The failure rates observed may be, in part, due to the paucity of tissue available from routine diagnostic biopsies. Routinely the diagnosis of SCLC is made without immunohistochemistry analysis. However in this study 42 patients had further immunostaining performed due to diagnostic uncertainty (Table 2). Consistent with other studies these confirmed high positivity for TTF-1, cytokeratin, CAM, CD56, NSE, chromogranin, synoptophysin and EMA [21, 22]. These extra analyses compound further the paucity of patient tissue available for molecular analysis.
The quality of extracted DNA from tissue biopsies may account for the failure rates observed. Thirty (50 %) of the 60 patients evaluated were successfully analysed for EGFR, NRAS, KRAS and BRAF mutations. The concentration of extracted DNA in these cases was 1.0–57.3 ng/µl (mean 11.0 ng/µl). Interestingly, in the eleven (18.3 %) patients that failed molecular analysis for EGFR, KRAS, BRAF and NRAS mutations the extracted DNA concentrations (0.2–31.7 ng/µl; mean 9.8 ng/µl) did not differ from those patients successfully analysed for molecular aberrations. This suggests that DNA quality as opposed to DNA quantity is critically important for success of the molecular analysis performed within this study.
Two recent studies used focused gene panels to identify molecular aberrations in SCLC patients [2, 15]. The most common alterations identified were in PIK3CA (5 % mutations and 10 % amplifications) and MET (4.4 % mutation) [2, 15]. Similar to our own study the incidence of EGFR (1.8 % and 1.7 %), NRAS (0 %) and KRAS (0 % and 1.7 %) mutations, ALK rearrangements (0 %) and MET amplifications (1.7 %) were low or not seen [2, 15]. In contrast to our own there were no cases (173 patients) of SCLC with BRAF mutations identified in these studies. These studies along with our own study have attempted to identify potential molecular alterations that could stratify patients to targeted therapies. However, the alterations identified were of low frequency (1.8, 6.1 and 15 % of patients analysed) and alternative approaches should be sought.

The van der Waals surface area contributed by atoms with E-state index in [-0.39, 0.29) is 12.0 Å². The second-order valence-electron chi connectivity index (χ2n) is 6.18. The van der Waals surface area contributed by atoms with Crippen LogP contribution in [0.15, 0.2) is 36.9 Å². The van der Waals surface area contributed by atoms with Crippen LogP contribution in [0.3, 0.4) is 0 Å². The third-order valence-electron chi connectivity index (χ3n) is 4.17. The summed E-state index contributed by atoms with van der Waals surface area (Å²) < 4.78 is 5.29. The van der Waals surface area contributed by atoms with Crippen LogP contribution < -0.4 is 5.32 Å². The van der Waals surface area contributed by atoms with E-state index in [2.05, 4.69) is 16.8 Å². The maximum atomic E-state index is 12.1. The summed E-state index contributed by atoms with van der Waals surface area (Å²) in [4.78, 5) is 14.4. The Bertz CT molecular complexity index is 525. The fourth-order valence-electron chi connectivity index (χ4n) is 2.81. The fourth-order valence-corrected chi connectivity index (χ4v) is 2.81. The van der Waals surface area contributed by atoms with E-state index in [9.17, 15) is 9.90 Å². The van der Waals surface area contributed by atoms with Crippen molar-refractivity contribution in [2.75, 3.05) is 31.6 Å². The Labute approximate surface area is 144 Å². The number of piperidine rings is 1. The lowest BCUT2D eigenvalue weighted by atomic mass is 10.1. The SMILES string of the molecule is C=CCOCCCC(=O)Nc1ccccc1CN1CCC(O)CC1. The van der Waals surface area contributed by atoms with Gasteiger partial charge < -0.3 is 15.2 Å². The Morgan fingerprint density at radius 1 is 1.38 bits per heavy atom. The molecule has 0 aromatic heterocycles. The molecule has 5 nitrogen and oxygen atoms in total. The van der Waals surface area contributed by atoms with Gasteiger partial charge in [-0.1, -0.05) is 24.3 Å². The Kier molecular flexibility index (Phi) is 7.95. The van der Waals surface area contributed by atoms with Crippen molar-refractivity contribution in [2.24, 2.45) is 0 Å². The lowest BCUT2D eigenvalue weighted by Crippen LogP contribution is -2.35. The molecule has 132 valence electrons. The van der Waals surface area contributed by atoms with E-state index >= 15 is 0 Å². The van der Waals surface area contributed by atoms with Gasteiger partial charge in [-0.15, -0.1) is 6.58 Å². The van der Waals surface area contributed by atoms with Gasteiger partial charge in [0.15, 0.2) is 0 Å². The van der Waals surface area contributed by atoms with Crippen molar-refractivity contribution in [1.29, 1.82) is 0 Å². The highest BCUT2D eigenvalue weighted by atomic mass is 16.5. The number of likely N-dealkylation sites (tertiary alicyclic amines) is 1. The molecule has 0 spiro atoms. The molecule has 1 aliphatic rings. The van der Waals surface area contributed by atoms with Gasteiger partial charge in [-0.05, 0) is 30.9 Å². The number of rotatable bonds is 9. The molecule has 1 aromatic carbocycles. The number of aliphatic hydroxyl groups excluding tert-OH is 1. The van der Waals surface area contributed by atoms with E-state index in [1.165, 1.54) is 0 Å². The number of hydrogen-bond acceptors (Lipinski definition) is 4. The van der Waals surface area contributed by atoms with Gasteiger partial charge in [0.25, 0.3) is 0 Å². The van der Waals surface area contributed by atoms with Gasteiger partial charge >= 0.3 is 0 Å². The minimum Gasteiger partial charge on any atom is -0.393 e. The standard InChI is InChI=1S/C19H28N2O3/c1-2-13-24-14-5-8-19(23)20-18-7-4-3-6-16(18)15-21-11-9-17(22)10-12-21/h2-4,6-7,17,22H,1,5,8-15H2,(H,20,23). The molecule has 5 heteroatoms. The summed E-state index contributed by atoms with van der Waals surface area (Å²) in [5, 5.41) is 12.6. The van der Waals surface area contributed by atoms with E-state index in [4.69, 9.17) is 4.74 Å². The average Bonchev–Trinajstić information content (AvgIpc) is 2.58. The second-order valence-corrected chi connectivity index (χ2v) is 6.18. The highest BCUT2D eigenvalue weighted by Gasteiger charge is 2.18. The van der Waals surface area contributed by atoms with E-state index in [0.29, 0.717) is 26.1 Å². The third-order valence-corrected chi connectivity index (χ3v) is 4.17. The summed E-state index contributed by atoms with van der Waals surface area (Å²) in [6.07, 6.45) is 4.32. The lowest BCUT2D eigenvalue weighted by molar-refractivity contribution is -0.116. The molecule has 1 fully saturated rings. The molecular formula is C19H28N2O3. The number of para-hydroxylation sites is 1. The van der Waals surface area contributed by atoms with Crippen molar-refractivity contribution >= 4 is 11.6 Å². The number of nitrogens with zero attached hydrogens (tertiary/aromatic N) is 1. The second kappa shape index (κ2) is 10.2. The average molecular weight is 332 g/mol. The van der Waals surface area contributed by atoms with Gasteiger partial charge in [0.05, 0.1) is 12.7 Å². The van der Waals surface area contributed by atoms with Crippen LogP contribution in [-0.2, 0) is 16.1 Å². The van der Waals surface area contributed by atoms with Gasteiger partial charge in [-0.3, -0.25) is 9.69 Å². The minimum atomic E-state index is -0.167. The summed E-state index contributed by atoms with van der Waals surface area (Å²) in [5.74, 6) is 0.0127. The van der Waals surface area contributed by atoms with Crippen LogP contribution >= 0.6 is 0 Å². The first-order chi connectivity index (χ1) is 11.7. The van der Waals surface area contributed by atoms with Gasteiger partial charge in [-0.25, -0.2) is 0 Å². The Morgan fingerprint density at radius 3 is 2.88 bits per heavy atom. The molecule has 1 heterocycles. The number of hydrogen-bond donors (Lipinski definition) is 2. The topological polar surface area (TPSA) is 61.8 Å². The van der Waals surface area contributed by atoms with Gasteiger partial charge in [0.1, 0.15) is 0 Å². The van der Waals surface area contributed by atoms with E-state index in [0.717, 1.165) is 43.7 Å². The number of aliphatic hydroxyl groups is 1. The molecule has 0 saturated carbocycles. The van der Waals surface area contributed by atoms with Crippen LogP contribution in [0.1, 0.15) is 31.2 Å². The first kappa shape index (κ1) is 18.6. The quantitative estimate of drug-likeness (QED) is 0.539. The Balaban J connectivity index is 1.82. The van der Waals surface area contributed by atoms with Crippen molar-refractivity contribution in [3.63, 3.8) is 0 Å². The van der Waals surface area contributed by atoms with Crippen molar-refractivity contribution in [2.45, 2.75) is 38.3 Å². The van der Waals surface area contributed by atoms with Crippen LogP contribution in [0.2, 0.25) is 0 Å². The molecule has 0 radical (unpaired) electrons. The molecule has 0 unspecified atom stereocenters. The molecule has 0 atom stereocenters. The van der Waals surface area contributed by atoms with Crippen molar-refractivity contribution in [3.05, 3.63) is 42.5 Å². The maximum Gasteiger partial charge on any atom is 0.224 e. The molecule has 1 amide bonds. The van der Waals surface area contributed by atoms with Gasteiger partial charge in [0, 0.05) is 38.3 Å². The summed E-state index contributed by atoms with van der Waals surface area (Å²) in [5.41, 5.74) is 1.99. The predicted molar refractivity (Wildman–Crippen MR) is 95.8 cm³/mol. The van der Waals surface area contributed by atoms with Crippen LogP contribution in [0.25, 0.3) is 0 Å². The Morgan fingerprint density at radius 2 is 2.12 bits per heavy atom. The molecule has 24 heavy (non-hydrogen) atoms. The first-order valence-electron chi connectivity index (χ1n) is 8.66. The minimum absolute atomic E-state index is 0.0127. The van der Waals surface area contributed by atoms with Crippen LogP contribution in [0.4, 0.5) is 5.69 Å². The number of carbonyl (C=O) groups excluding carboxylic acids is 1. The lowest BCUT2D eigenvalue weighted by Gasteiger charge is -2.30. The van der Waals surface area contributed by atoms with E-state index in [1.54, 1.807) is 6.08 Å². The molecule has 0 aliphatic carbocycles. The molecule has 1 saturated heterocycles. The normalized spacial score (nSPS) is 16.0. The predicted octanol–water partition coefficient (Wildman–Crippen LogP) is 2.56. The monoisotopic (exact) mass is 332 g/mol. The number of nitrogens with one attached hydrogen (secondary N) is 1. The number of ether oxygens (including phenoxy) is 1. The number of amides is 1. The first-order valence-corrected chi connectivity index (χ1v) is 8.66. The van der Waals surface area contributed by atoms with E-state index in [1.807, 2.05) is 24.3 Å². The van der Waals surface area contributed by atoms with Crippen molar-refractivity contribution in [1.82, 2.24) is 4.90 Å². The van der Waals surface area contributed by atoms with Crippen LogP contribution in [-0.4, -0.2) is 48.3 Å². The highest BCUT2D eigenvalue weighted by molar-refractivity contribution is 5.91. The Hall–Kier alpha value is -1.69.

Recent advances in cancer genome sequencing technologies have led to more comprehensive analysis of SCLC through whole-exome sequencing and targeted sequencing [14, 16–18]. These studies have shown high prevalence of inactivating mutations within TP53 and Rb tumour suppressor genes, amplification of MYC family members and mutation of histone modifiers (CREBBP and EP300) [14, 16–18]. Ross and colleagues identified 53 % of SCLC cases with at least a single actionable alteration with the potential to personalise therapy . These next generation sequencing approaches are likely to be more fruitful than focused approaches in driving translational studies within SCLC.
Our study demonstrates the limitations of using traditional diagnostic biopsies for molecular analysis in SCLC. In addition to difficulties with tissue availability, this and other focused studies using pre-defined gene panels have identified low frequency of actionable mutations in patients with SCLC. Moreover, small tumour biopsies contain relatively few tumour cells limiting our understanding of the heterogeneity of SCLC. We propose a model for future translational studies in SCLC whereby patients undergo tumour biopsies at diagnosis to obtain sufficient tissue for molecular analysis (Fig. 3). Blood samples should also be collected for isolation of circulating tumour cells (CTCs) and circulating plasma DNA (cpDNA) (Fig. 3). Molecular analysis of these samples should be used to stratify patients to treatment with targeted therapies within clinical studies (Fig. 3). In addition, novel aberrations should drive translational studies and drug discovery efforts to identify novel therapeutic strategies for the treatment of SCLC (Fig. 3). This approach is further supported by a recent phase II basket trial that included patients with SCLC. The study failed to demonstrate clinical benefit with targeted therapies based on limited molecular profiling from a single tumour biopsy . We believe this approach will increase our understanding of SCLC, and with the identification and validation of molecular signatures associated with SCLC we may finally see clinical benefit from existing targeted therapies, and see a new wave of therapies developed for the treatment of SCLC.